Bringing My Pixel Induced Madness To An End

It’s occurred to me that many of the games that I’ve posted lately have been big pixel fests, and I need to get back to games that aren’t quite so steeped in retrogaming/nostalgia visuals as Ginormo Sword and Kavalmaja.

Of course, I’ll come back to games with an old school feel to them from time to time, but I need to end this streak now, and I couldn’t possibly do so without bringing up two games that manage to go so far beyond their pixelated boundaries.

I speak of the pixel art/art games Passage and Gravitation.


Passage (and Gravitation discussed below) is a download only game, but it’s a small download, and one that will be well worth your time.

To call it a “game” is itself something of a stretch.  Unlike most games, the goal is not readily apparent, the rules are not exactly clear, and the reward system available is sketchy at best.  About the one thing that is set in concrete is the fact that the game lasts exactly five minutes.

The interesting thing about Passage is that you only get something out of it if you put something into it.  If you’re looking for big tests of button mashing skill, or flashy effects, you’re likely to be disappointed.

You’re likely to be even more disappointed if you are searching for some clearly defined message, for there is none.

Instead, what you are presented with is something of a mirror, one that you have to look into in order to see a reflection.  There is a message hidden among the big blocky pixels presented, but that message depends upon your interpretation of what is going on and how you feel about it.

It also depends on your willingness to try play several times through and explore the subtle nuances that the game has to offer.

Like Gravitation, Passage ostensibly intends to provide the player with insight into one’s own life, creating a scaled down model with which to test drive various themes and approaches.  I resist to go too much further in depth because to do so would be to impose my own views upon what is going on, but if I were to provide the faintest brushes of thematic intent here, I would have to use the words “success” and “relationships.”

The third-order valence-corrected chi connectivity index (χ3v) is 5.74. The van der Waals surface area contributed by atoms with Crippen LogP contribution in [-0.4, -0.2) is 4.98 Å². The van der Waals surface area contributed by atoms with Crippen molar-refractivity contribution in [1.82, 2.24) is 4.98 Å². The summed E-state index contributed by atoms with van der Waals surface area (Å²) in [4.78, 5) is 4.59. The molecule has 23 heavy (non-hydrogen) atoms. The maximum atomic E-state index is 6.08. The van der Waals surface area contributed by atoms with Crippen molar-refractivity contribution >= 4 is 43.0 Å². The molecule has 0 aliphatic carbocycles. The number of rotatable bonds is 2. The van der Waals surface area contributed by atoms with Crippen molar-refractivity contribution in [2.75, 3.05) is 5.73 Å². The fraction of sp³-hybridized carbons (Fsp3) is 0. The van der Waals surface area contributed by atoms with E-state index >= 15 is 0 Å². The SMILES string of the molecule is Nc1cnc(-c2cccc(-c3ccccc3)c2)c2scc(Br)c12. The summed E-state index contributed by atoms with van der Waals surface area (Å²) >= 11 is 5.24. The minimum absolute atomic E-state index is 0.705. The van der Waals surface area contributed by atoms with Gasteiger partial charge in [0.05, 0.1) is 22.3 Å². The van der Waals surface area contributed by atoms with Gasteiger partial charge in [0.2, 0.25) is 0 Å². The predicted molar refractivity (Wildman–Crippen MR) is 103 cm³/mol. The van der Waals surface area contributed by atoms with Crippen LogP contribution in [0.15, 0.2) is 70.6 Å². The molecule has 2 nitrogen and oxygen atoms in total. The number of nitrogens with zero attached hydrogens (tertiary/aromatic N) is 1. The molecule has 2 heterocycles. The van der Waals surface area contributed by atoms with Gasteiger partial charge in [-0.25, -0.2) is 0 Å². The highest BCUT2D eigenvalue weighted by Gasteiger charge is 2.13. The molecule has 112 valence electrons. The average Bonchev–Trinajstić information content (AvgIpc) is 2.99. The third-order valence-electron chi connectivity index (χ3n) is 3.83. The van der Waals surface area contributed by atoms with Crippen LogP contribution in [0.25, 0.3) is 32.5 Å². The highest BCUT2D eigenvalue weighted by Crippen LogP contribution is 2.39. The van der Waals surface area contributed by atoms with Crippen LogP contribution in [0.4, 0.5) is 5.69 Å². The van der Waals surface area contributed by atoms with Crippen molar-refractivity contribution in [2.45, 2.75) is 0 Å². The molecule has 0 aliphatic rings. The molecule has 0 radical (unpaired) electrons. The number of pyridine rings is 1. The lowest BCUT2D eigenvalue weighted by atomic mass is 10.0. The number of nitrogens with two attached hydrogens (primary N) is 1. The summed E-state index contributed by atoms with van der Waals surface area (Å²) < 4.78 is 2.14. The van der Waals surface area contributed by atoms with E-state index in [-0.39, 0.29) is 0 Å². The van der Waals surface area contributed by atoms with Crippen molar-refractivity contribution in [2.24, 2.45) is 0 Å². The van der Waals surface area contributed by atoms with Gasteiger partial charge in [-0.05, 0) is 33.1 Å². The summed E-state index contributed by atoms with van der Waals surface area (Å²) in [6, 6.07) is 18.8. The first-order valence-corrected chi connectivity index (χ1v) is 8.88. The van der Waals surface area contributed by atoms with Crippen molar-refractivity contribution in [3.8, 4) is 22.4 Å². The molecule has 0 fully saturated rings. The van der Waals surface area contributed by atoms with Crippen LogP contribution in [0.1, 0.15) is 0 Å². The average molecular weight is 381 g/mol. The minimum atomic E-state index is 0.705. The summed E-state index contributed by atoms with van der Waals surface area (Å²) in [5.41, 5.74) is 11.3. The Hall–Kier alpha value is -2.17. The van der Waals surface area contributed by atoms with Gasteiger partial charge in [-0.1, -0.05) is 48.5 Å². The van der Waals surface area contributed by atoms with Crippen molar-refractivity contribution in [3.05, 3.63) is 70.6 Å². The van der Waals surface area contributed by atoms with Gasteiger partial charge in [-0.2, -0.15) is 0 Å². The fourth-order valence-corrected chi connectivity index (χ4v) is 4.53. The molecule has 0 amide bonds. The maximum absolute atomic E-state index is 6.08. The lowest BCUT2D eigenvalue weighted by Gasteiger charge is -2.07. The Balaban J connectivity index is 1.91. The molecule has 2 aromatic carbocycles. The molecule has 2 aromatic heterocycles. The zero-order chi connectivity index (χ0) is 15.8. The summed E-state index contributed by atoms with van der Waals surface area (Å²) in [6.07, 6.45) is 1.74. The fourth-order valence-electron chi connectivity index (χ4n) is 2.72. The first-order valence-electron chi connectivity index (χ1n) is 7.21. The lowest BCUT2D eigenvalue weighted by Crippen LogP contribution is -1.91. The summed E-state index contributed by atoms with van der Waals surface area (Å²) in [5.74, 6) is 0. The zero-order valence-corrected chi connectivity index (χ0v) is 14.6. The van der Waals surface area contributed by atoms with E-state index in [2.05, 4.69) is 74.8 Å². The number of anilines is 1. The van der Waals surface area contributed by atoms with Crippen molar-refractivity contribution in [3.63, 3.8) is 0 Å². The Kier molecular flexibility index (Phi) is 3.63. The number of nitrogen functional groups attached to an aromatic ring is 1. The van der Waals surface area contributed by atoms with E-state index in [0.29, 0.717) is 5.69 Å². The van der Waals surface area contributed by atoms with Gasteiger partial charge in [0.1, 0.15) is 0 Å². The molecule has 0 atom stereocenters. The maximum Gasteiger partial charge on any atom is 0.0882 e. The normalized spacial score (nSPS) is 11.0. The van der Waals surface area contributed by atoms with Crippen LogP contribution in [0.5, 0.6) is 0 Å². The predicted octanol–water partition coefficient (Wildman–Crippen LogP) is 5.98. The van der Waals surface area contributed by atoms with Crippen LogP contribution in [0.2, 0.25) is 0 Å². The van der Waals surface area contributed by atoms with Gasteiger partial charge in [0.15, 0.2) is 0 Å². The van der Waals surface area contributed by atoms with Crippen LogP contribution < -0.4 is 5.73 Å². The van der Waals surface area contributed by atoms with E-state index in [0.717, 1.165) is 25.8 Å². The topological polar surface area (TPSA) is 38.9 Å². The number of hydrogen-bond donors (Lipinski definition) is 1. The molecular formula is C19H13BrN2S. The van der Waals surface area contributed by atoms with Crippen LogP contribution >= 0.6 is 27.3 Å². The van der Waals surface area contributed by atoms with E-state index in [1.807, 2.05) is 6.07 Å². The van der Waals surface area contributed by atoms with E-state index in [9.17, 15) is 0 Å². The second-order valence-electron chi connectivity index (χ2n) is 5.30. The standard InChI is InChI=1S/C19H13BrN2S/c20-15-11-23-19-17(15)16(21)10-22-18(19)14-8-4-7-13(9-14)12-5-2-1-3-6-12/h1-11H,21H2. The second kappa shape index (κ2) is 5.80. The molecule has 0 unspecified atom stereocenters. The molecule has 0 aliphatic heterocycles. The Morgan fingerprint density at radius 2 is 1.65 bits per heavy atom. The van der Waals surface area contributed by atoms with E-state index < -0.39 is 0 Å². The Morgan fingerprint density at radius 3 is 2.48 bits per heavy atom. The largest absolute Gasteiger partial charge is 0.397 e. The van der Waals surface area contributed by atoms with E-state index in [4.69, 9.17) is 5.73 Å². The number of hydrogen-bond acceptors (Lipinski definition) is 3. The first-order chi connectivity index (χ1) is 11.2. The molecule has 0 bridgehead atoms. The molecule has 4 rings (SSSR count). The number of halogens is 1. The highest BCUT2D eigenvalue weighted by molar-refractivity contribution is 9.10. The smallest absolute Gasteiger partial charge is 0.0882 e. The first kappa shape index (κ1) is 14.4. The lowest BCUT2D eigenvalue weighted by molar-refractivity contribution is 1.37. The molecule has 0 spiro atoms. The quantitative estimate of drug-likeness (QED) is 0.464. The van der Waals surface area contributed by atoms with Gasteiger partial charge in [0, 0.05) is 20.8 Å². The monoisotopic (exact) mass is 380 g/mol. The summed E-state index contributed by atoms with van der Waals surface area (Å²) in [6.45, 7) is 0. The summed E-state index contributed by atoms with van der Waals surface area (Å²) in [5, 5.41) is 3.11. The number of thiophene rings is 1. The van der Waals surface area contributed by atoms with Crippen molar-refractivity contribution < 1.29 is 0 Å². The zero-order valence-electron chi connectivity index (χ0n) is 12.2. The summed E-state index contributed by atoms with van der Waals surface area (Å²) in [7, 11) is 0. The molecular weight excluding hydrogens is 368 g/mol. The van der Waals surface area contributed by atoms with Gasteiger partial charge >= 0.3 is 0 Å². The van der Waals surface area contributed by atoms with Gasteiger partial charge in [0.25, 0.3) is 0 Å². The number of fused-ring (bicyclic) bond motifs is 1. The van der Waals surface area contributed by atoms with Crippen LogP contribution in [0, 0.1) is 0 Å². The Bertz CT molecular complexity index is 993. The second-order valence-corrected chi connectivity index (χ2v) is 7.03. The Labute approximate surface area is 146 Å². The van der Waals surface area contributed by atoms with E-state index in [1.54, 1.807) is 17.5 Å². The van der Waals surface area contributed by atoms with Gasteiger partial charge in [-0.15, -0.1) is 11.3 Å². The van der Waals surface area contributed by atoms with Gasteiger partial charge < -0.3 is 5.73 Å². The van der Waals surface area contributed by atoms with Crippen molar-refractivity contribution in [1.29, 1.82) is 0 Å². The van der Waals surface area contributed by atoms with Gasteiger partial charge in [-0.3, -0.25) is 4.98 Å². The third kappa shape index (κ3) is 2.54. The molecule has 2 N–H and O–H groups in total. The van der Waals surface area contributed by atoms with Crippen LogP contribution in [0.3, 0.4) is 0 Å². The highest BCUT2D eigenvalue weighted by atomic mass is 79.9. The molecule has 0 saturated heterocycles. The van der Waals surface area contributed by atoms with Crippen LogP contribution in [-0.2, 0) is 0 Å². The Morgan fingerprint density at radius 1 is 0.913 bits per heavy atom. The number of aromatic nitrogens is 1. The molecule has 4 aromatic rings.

Of course, this comes from my own interpretations of the game, and I don’t want to rob you of yours.

Many will and have scoffed at the game as pretentious nothingness, the video game version of the abstract painting that is really nothing more than a waste of canvas and oils.  Others will try to “get it” and fail.

Personally, I’m not fully sure how I process this game, though I think there are specific moments that are poignant and moving, and I think during a few of my many run throughs of the game I’ve sat there and done certain things and wondered to myself ‘Will this be me when it happens to me?’

And that’s as far as I want to comment on that.


This game feels more like a game than Passage does, with jumping and various video-game-ish actions to be performed, but I think it’s no less symbolic.

In fact, with the introspective focal point shifted a little bit, I have found this game to be far more moving; hitting a little closer to home.

As many of the things said for Passage could be duplicated for Gravitation, I will add only that here the intent is to look more closely at the relationship between parent and child, and balancing one’s own life with the attention they show for their children.

Both of these games are brilliantly conceived and executed, and if you’re willing to take the extra look inside yourself, likely to create within you motion, and emotion, introspection and insight.  Neither judge, and while the intent of both is to convey a message, that message is not thrown in your face, blared out on a movie screen in stereophonic sound, but instead something that is built inside, patched together from pieces of your own emotions and experiences.

Neither lasts long in time, but if you do manage to “get it”, the experience could last for ages.

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